Consumer Fraud Policy

For more information on consumer fraud policy, select the source and summary below:

1. Kristy Holtfreter et. al., Consumer Fraud Victimization in Florida: An Empirical Study, 18 St. Thomas L. Rev. 761, 762 (2006).

The research presented in this article addresses several important consumer fraud concerns. Section II, Consumer Fraud Victimization, begins with an overview of Federal and State of Florida Legislation pertaining to consumer fraud, including a discussion of the history of legal policy efforts. Also reviewed in this section is previously conducted consumer fraud research, including types of consumer fraud, victim vulnerability, and victim reporting. Section III describes the sample and methodology of the inaugural (2004-2005) Florida Consumer Fraud Survey. An analysis of this data is presented in Section IV, which is followed by a discussion of the study's implications for future research and public policy in Section V.

HeinOnline Subscription        LexisNexis Subscription         ResearchGate Subscription

2. Martin T. Biegelman, Faces of Fraud: Cases and Lessons from a Life Fighting Fraudsters, John Wiley & Sons, Inc. (2013).

Expert Martin Biegelman draws from his 40 years of experience fighting fraud by profiling the key traits fraudsters share and the qualities fraud examiners must possess to be successful. Faces of Fraud entertains and informs readers with stories from real cases that the author investigated over his long career by imparting useful tips you can start using right away in the fraud examination field. Each chapter contains stories from actual cases that the author investigated. Faces of Fraud reveals must-know characteristics of fraudsters and the skills needed to outwit them. This book explores the best practices in fraud detection, investigation and prevention to cultivate in order to maximize success.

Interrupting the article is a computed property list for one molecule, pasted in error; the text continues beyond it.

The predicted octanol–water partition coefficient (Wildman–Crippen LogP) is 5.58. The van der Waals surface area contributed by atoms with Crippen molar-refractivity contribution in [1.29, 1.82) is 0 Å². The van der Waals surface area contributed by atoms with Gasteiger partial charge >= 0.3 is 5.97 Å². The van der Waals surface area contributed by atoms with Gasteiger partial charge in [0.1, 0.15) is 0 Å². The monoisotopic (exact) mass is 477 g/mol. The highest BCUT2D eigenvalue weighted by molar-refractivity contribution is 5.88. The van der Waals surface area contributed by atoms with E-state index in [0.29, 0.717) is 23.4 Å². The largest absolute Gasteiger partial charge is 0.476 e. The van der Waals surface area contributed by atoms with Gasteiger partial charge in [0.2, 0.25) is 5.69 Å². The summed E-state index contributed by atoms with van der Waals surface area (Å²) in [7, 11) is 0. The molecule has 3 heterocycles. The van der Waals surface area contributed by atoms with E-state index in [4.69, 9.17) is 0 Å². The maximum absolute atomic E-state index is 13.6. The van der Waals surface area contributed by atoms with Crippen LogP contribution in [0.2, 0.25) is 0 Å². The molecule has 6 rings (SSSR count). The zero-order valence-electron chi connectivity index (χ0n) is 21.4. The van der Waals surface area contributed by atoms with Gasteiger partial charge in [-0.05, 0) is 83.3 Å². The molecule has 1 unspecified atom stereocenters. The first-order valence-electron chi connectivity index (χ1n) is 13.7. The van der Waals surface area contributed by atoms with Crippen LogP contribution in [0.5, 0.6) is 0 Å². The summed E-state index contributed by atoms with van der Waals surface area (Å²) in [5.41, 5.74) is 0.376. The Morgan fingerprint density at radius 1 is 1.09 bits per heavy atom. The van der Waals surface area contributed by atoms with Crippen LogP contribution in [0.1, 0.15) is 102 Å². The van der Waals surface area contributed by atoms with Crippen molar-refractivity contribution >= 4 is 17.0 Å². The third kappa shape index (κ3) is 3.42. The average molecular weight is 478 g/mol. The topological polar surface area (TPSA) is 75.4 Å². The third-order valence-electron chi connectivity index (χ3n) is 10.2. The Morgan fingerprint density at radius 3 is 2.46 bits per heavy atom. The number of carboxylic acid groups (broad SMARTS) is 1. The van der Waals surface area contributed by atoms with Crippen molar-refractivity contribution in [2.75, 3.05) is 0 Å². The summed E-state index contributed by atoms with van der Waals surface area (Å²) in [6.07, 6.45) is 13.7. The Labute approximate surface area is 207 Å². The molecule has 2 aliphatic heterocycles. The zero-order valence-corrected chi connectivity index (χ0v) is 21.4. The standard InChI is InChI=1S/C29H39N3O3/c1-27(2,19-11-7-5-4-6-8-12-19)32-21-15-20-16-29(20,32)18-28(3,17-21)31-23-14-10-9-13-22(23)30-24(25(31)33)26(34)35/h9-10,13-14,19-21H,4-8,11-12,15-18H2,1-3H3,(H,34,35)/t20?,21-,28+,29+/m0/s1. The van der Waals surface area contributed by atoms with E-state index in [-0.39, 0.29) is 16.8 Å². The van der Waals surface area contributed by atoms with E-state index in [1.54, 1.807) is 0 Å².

Purchase Book Online

3. Michael D. Reisig and Kristy Holtfreter, Shopping fraud victimization among the elderly, Journal of Financial Crime, Vol. 20, Issue 3, 324-337 (2013).

Purpose – This study aims to investigate whether low self-control and routine activity theories explain fraud outcomes among the elderly. Specifically, the effects of low self-control and remote purchasing behaviors on shopping fraud targeting and victimization are empirically assessed.

Design/methodology/approach – Cross-sectional survey data from telephone interviews conducted in Arizona and Florida are used. A total of 2,000 adults aged 60 and over were surveyed. Because selection bias was observed, a two-stage probit regression model was estimated to assess theoretical hypotheses in a multivariate context.

Findings – The results demonstrate that two forms of remote purchasing – telemarketing purchase and mail-order purchase – increase the probability of shopping fraud targeting. Infomercial purchase and mail-order purchase are significant correlates of shopping fraud victimization. The probability of becoming a target and victim is affected positively by reduced levels of self-control. The effects of demographic characteristics on fraud outcomes are null.

Research limitations/implications – This research lends support to the argument that low self-control and routine activity theories shed light on fraud victimization among elderly consumers. Future research should examine the influence of low self-control, individual routines and lifestyles on other forms of victimization that the elderly experience.

Practical implications – The findings underscore the need for fraud prevention and increasing public awareness among elderly consumers.

Originality/value – This is the first study to examine shopping fraud targeting and victimization of the elderly in a broad theoretical context.

Emerald Insight Subscription        

4. Eun-Jin Kim and Loren Geistfeld, Elder Fraud: An American-Korean Comparison, Consumer Interests Annual, Vol. 52 (2006).